At least look the part!

At least look the part! Diamond Prospects is often praised, or criticized, for our honesty on certain baseball topics…today we introduce an excerpt from Perfect Games scout David Rawnsley. While on his soapbox, Rawnsley touches on some subjects that echo that of most college and pro evaluators:

These are all pretty basic things that apply pretty much across the board when you’re going on a baseball field, especially when you’re going to be evaluated by scouts or coaches and we talk about them frequently. But with more than 500 players on hand at a given event, those that abuse the basic rules tend to stand out for some reason. 

1. Shave before the Event.

Scouts/coaches want players to look young, especially at an Underclass event. Beards translate to “the player is physically mature and not likely to improve as much as another player.” Many coaches and even many private high schools have rules against facial hair anyway (remember the old Cincinnati Reds). You’re a teenager, look like one.

2. Wear your hat properly. 

Cleveland’s C.C. Sabathia won the Cy Young Award; he can wear his hat off to the side and get away with it. When a 16-year-old does it at a showcase, it says “I have no respect for the game or the people who are watching me, I just care about me.” That goes for backwards, flat bills, etc. as well.

3. Buy a pair of baseball pants that fit properly. 

Scouts/coaches want to see what your lower half looks like and moves like as part of their evaluation. Wearing baggy pants may be cool with jeans at school but it makes no sense at a baseball event. Also, and this is my own personal peeve (see No. 4 below), absolutely, under no circumstances, put your uniform pants under your heel. You look like an idiot to the people who have watched you; plus, you are ruining a perfectly good pair of pants.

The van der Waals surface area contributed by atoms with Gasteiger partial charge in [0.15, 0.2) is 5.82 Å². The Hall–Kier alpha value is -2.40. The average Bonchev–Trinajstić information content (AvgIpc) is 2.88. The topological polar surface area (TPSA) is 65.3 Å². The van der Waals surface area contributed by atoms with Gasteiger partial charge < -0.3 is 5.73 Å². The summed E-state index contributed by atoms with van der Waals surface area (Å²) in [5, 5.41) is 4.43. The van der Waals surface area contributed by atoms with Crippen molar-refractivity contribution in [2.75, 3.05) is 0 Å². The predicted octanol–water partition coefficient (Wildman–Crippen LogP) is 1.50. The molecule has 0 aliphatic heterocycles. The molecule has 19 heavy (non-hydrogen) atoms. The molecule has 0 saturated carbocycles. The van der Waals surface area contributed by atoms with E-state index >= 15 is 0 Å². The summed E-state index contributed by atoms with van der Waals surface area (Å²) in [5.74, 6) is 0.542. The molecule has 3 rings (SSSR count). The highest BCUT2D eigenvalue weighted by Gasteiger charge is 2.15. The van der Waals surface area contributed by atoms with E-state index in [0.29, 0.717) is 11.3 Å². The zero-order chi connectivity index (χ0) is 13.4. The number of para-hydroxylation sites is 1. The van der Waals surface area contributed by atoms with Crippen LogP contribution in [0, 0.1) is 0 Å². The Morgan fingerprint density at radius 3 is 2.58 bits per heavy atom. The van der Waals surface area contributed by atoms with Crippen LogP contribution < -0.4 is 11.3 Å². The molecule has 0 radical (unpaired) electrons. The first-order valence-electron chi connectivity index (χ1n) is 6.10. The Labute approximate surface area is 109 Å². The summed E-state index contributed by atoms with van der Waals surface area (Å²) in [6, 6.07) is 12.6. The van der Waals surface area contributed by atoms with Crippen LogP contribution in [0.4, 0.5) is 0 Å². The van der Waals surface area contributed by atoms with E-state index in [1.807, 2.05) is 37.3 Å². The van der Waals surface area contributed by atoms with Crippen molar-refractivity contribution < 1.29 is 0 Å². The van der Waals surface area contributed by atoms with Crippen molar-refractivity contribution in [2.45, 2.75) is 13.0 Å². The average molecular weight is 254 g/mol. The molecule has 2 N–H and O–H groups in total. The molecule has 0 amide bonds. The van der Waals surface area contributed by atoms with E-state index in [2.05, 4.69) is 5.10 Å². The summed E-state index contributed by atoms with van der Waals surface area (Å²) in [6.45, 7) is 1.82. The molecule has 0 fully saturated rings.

4. Every scout and every coach has something that really annoys them. Don’t tempt it by trying to stand out. 

Mine is hooking the pants under the spikes. I have a good friend who is a crosschecker with an American League team who will not write an evaluation on a player wearing an earring. Just won’t do it, even if it is a first-round talent. Hats and hustle are popular items to get right or risk being immediately written off. The vast majority of people who make a living in baseball are conservative people who respect the uniform and the proper way to play the game. To them, a player makes himself stand out by doing things right rather than by doing things differently. Don’t risk hitting a particular person’s sore spot by trying to stand out another way.

5. Punctuality means being early.

There really is no excuse—and this lies mostly on the parents—for being late to batting practice or registration or games. The excuse is usually, “We got lost trying to find the field,” or “We went to get something to eat and it took longer than we thought.” It happens more than you would think at showcases.

Big leaguers usually get to a 7:30 pm game at around 3:30 in the afternoon. That obviously doesn’t apply for a 16-year old at a showcase. But being an hour early enables a player to get physically and mentally prepared to show what he can do on the field. There is also another important consideration. If you, as a player, get bored sitting around at a baseball field waiting for things to happen and would rather show up as late as possible, you have a problem. Baseball is a game of patience and waiting, whether you are a player, scout, coach or fan.